Privatize the Postal Service already.
Despite nearly $16 billion in annual losses announced by the U.S. Postal Service on Thursday, all but one of the top five executives for the nation’s mail service had an overall compensation increase this year, records show.
Unlike past years, when the Postal Service’s politically appointed, bipartisan board of governors awarded executives lucrative deferred compensation deals and incentive bonuses, this year’s compensation increases came mostly in the form of pension plan earnings.
Postmaster General Patrick Donahoe, for instance, earned a base salary of $276,840, but even without a bonus or incentive payout, his overall compensation came to $512,093, compared with $384,229 in 2011, according to regulatory filings.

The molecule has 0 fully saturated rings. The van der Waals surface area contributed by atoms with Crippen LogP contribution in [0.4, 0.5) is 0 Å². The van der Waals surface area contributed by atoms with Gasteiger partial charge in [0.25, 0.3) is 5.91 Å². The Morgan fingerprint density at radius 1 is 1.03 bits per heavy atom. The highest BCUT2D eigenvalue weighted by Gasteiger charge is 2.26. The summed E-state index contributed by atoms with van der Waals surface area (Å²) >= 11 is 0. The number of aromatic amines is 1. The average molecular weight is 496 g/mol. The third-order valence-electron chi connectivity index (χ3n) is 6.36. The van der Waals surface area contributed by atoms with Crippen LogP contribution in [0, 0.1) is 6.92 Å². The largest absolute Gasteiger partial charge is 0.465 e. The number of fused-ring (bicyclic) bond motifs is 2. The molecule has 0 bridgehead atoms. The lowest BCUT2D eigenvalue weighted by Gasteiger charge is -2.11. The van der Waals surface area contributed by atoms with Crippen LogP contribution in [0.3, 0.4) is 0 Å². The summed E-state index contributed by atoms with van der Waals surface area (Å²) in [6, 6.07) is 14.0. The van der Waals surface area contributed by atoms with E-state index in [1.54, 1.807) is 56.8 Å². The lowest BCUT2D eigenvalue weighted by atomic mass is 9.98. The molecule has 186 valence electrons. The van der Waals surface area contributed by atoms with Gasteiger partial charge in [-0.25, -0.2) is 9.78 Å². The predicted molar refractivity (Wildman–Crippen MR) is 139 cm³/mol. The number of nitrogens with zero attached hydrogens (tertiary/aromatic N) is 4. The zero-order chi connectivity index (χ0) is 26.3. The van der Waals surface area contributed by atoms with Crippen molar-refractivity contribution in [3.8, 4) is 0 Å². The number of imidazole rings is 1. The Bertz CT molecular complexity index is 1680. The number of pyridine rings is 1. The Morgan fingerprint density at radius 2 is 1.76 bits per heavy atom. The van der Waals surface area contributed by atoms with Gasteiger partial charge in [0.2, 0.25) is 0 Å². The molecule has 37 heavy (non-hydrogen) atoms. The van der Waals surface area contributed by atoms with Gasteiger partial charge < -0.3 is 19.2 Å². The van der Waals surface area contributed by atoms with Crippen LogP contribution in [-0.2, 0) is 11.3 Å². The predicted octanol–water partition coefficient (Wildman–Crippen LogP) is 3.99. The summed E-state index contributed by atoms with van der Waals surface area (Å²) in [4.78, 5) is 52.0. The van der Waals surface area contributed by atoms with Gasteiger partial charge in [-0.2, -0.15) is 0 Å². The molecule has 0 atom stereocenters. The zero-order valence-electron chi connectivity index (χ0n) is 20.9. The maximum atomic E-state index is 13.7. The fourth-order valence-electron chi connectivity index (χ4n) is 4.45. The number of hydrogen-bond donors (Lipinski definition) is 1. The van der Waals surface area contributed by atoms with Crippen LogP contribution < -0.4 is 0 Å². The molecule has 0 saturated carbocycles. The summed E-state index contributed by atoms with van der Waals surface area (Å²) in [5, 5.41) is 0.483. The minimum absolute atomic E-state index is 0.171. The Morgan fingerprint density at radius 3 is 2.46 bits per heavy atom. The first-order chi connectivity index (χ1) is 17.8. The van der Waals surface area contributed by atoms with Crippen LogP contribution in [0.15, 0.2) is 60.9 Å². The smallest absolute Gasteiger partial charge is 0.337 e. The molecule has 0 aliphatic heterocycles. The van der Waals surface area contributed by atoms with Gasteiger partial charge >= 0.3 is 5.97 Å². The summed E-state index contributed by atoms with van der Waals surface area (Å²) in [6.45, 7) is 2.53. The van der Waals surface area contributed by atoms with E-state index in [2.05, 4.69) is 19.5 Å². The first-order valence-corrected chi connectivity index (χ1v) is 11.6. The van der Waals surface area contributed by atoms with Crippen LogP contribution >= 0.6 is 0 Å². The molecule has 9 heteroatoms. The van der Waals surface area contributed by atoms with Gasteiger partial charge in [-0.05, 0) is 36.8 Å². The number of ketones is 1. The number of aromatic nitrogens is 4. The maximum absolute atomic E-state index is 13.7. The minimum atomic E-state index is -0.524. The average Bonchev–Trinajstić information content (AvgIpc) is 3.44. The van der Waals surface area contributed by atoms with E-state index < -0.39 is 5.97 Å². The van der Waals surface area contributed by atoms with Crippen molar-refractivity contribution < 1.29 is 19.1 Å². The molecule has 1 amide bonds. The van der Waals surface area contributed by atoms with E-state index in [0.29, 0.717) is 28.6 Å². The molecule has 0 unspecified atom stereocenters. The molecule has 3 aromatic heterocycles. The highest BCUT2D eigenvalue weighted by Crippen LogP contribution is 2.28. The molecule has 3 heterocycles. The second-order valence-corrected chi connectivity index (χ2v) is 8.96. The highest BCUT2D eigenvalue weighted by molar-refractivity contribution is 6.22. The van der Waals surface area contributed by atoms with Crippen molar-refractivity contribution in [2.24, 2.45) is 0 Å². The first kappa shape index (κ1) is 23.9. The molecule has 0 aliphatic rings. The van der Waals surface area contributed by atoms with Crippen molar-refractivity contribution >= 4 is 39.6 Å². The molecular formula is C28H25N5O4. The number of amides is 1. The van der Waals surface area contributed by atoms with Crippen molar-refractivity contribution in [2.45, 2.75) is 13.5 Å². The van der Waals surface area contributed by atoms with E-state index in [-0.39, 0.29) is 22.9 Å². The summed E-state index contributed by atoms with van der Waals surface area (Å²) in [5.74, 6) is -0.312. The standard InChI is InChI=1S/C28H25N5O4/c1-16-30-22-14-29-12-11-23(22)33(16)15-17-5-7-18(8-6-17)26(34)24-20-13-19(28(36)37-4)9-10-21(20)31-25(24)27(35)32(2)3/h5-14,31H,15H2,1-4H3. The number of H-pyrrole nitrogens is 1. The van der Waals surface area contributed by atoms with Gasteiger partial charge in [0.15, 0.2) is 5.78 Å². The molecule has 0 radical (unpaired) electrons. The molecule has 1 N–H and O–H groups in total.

Fueling the rise was the fact that his retirement account grew by $186,536. A 37-year employee of the Postal Service, Mr. Donahoe was paid $4.76 per hour during his first job as a postal clerk.
Meanwhile, two other executives — Ellis Burgoyne, chief information officer, and Mary Anne Gibbons, general counsel — also received hefty increases in their retirement plans.
In fact, Mr. Burgoyne’s retirement plan grew by more than $270,000, bringing his total compensation to $510,505, slightly less than Mr. Donahoe‘s. READ MORE